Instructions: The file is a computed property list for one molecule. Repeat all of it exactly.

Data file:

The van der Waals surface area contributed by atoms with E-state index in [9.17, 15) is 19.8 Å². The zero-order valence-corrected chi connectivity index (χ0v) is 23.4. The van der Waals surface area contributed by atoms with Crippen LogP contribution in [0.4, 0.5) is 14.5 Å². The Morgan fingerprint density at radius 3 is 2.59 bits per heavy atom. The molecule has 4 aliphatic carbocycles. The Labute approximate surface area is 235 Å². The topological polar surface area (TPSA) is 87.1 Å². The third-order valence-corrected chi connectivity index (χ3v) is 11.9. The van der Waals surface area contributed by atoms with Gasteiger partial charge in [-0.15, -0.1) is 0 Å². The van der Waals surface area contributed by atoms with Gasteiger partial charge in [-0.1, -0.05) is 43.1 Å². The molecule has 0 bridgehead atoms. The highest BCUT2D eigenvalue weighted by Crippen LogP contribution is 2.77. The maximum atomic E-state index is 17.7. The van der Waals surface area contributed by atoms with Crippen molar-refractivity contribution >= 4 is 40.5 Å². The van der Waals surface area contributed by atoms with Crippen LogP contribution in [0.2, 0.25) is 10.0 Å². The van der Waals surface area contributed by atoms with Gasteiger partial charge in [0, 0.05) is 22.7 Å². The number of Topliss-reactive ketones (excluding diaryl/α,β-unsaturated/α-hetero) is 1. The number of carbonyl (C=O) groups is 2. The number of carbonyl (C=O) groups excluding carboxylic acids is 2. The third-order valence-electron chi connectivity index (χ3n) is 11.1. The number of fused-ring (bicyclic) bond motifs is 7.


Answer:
The van der Waals surface area contributed by atoms with E-state index in [9.17, 15) is 19.8 Å². The zero-order valence-corrected chi connectivity index (χ0v) is 23.4. The van der Waals surface area contributed by atoms with Crippen LogP contribution in [0.4, 0.5) is 14.5 Å². The Morgan fingerprint density at radius 3 is 2.59 bits per heavy atom. The molecule has 4 aliphatic carbocycles. The Labute approximate surface area is 235 Å². The topological polar surface area (TPSA) is 87.1 Å². The third-order valence-corrected chi connectivity index (χ3v) is 11.9. The van der Waals surface area contributed by atoms with Gasteiger partial charge in [-0.15, -0.1) is 0 Å². The van der Waals surface area contributed by atoms with Gasteiger partial charge in [-0.1, -0.05) is 43.1 Å². The molecule has 0 bridgehead atoms. The highest BCUT2D eigenvalue weighted by Crippen LogP contribution is 2.77. The maximum atomic E-state index is 17.7. The van der Waals surface area contributed by atoms with Crippen molar-refractivity contribution >= 4 is 40.5 Å². The van der Waals surface area contributed by atoms with Crippen LogP contribution in [0.2, 0.25) is 10.0 Å². The van der Waals surface area contributed by atoms with Gasteiger partial charge in [0, 0.05) is 22.7 Å². The number of Topliss-reactive ketones (excluding diaryl/α,β-unsaturated/α-hetero) is 1. The number of carbonyl (C=O) groups is 2. The number of carbonyl (C=O) groups excluding carboxylic acids is 2. The third-order valence-electron chi connectivity index (χ3n) is 11.1. The number of fused-ring (bicyclic) bond motifs is 7.